12. how to obtain and interpret drawings, charts, circuit and physical layouts, specifications, manufacturers' manuals, history/maintenance reports, symbols used in fluid power, and other documents needed for the maintenance activities
  13. the basic principles of how the system functions, its operation sequence, the working purpose of individual units/components, and how they interact
  14. the principles of the equipment's design features for safe operation in a food or drink environment such as minimising the chance of contaminates or foreign bodies in the final product
  15. the importance of following the correct de-contamination procedures when pipelines and systems are broken into as part of the maintenance
  16. principles and theories associated with fluid power equipment (including cascading and truth tables, logic/ladder diagrams)
  17. how to construct and apply ladder logic, sequential charts/tables or functional diagrams
  18. dry and lubricated systems and their application
  19. selection, types and characteristics of fluids for the system
  20. the effects of pressure and flow on the performance of the system
  21. the identification of different compressors (including screw piston, rotary vane)
  22. the identification of different hydraulic motors (including piston, gear, vane)
  23. the effects, and likely symptoms, of contamination in the fluid power system
  24. the different types of pipework, fittings and manifolds, and their application
  25. the identification, application, function and operation of different types of valves (including poppet, spool, piston, disc and slide)
  26. the identification, application function and operation of different types of sensors and actuators (including rotary, linear, mechanical, electrical)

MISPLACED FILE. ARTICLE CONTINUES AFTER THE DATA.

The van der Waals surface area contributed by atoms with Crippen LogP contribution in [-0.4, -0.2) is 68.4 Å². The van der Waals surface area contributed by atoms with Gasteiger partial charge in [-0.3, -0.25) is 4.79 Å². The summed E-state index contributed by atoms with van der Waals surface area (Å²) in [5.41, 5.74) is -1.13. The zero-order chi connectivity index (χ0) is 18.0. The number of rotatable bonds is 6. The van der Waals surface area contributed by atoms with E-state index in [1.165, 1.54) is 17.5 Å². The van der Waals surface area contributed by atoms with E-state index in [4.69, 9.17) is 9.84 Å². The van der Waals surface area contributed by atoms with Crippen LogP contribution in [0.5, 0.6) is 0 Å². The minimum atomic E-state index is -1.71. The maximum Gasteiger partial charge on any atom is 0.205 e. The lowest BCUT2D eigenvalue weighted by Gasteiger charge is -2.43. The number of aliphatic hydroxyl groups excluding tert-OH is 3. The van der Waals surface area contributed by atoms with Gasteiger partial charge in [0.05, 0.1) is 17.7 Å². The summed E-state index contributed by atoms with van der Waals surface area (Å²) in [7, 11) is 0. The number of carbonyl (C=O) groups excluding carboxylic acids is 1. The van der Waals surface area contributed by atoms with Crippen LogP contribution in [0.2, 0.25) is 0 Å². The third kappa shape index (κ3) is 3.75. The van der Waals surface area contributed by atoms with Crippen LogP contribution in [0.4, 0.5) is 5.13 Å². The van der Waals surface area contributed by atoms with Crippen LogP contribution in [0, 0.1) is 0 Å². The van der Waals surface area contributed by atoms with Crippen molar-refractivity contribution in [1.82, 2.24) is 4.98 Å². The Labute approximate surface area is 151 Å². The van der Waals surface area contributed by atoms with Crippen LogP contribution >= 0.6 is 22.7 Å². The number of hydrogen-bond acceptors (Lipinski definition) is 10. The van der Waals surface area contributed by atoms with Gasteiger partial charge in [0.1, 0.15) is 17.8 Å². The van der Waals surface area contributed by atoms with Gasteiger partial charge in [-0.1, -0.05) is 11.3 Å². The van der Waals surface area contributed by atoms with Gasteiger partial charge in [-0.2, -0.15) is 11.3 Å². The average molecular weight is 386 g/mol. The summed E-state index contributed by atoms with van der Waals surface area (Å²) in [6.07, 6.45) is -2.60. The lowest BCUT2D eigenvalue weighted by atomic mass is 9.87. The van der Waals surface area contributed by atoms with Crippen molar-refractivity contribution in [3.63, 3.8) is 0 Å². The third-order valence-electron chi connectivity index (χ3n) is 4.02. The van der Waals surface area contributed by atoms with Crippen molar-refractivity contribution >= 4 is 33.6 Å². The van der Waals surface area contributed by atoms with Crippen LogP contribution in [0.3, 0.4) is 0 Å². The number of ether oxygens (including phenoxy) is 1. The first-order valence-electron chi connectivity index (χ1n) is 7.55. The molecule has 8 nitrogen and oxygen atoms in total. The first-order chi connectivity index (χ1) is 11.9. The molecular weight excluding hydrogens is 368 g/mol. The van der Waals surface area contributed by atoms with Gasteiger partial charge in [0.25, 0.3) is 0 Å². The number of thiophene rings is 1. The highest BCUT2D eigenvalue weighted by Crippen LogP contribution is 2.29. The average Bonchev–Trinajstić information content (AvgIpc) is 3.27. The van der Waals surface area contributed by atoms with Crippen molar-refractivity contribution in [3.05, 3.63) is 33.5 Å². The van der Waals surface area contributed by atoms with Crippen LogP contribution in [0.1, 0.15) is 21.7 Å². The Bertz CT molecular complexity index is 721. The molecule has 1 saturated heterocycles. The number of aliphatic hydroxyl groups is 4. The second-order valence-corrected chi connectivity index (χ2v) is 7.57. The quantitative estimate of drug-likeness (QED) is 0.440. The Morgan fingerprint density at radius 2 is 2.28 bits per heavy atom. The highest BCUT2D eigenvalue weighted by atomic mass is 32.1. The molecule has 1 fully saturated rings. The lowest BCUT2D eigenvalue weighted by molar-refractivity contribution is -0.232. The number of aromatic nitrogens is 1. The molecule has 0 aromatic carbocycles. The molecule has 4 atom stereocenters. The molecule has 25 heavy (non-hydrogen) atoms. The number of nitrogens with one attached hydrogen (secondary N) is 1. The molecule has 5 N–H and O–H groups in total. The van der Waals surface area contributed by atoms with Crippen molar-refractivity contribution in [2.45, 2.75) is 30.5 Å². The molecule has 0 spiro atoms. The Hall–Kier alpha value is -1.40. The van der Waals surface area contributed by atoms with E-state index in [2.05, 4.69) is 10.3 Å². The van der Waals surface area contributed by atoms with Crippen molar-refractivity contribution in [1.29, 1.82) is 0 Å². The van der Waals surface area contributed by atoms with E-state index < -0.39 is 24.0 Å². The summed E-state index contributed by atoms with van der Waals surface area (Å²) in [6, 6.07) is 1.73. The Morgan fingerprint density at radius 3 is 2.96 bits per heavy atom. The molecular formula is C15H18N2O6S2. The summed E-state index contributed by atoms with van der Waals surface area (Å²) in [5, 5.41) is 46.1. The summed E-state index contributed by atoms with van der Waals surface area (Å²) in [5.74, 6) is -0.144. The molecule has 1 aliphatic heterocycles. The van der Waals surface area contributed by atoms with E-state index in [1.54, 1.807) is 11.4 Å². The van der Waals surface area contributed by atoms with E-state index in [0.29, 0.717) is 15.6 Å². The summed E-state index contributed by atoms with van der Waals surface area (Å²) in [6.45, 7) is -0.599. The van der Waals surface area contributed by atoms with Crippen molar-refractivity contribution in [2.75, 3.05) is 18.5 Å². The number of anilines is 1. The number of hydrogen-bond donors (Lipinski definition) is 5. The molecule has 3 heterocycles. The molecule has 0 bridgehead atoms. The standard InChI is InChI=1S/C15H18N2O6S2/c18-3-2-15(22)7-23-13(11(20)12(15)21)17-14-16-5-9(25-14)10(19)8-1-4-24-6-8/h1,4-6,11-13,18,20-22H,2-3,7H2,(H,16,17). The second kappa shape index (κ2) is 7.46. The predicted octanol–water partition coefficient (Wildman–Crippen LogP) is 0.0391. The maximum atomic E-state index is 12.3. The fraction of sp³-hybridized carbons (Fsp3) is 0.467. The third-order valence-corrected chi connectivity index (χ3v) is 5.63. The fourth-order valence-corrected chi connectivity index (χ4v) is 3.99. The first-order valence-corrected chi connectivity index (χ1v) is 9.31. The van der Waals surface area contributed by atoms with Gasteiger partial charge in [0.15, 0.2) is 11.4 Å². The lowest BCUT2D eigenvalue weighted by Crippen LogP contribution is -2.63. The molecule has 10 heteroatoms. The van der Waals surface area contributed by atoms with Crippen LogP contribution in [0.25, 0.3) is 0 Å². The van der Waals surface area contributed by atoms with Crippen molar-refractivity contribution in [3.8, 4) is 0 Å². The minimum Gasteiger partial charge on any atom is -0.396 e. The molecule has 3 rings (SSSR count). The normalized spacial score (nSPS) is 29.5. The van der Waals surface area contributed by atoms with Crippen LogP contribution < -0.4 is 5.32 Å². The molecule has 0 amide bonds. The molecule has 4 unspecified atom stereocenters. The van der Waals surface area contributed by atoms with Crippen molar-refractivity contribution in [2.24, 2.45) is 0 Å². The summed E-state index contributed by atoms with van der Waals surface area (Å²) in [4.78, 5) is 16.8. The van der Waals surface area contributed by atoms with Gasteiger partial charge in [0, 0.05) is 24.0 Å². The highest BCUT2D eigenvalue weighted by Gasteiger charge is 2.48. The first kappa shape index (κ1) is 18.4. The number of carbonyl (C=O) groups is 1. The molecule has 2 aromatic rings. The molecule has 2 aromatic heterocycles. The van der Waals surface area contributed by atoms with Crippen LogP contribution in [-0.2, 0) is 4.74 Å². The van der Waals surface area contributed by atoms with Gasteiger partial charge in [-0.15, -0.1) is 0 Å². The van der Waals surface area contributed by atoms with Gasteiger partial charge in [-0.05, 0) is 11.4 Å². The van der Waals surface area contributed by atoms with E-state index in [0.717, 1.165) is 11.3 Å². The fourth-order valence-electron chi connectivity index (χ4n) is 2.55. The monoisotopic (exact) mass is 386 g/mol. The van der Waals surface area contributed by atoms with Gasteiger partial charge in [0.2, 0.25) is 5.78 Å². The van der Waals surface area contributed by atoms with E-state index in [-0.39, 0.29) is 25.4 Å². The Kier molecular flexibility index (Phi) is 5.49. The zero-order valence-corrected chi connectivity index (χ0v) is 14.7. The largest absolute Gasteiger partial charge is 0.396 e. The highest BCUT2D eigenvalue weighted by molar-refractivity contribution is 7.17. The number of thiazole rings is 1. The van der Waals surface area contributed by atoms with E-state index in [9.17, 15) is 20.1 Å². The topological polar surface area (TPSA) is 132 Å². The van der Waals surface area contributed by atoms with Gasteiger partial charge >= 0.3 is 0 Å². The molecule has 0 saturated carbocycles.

27. the identification, application function and operation of different types of actuators/cylinders (including single acting, double acting and telescopic)
  28. the identification and application of different types of pumps (positive, gear vane and piston), as applicable
  29. the application and fitting of static and dynamic seals
  30. company policy on repair/replacement of components, and the procedure for obtaining replacement parts, materials and other consumables necessary for the maintenance activities, including safe storage
  31. the sequence to be adopted for the dismantling and reassembling of the equipment, to both sub-assembly and individual component level
  32. the techniques used to dismantle/re-assemble integrated equipment (release of pressures/force, proofmarking to aid assembly, plugging exposed pipe/component openings, dealing with soldered joints, screwed, clamped and crimped connections)
  33. methods of attaching identification marks/labels to removed components or cables, to assist with re-assembly
  34. methods of checking that components are fit for purpose, and the need to replace `lifed' or consumable items (including lubricants, seals, gaskets, filters, pistons, spools and bearings)
  35. how to make adjustments to components/assemblies, to ensure they function correctly
  36. how to check tools and equipment are free from damage or defects, are in a safe and usable condition, and are configured correctly for the intended purpose
  37. the processes in place to segregate the tools and equipment used into high or low risk areas
  38. the checks required to ensure that all tools, materials and components are all accountable before operating the equipment
  39. the importance of making `off-load' checks before applying full pressure
  40. the cleaning requirements/policies in place before returning the equipment into full operational production
  41. the generation of maintenance documentation and/or reports on completion of the maintenance activity
  42. the manufacturer's equipment operating and control procedures to be applied during the maintenance activity
  43. how to use lifting and handling equipment in the maintenance activity
  44. the problems that can occur during the maintenance activity, and how they can be overcome
  45. the organisational procedure to be adopted for the safe disposal of waste of all types of materials including any spoilt food or drink products
  46. the extent of your own authority and to whom you should report if you have a problem that you cannot resolve


Scope Performance

Scope Knowledge





Links To Other NOS

External Links

Version Number


Indicative Review Date

31 Jan 2024





Originating Organisation


Original URN


Relevant Occupations

Manufacturing Technologies, Plant and Machine Operatives, Process Operatives, Process, Plant and Machine Operatives

SOC Code



Food and drink; Engineering; manufacturing; maintenance; engineered system; integrated system; fluid power; pneumatic; hydraulic; vacuum systems; pumps; valves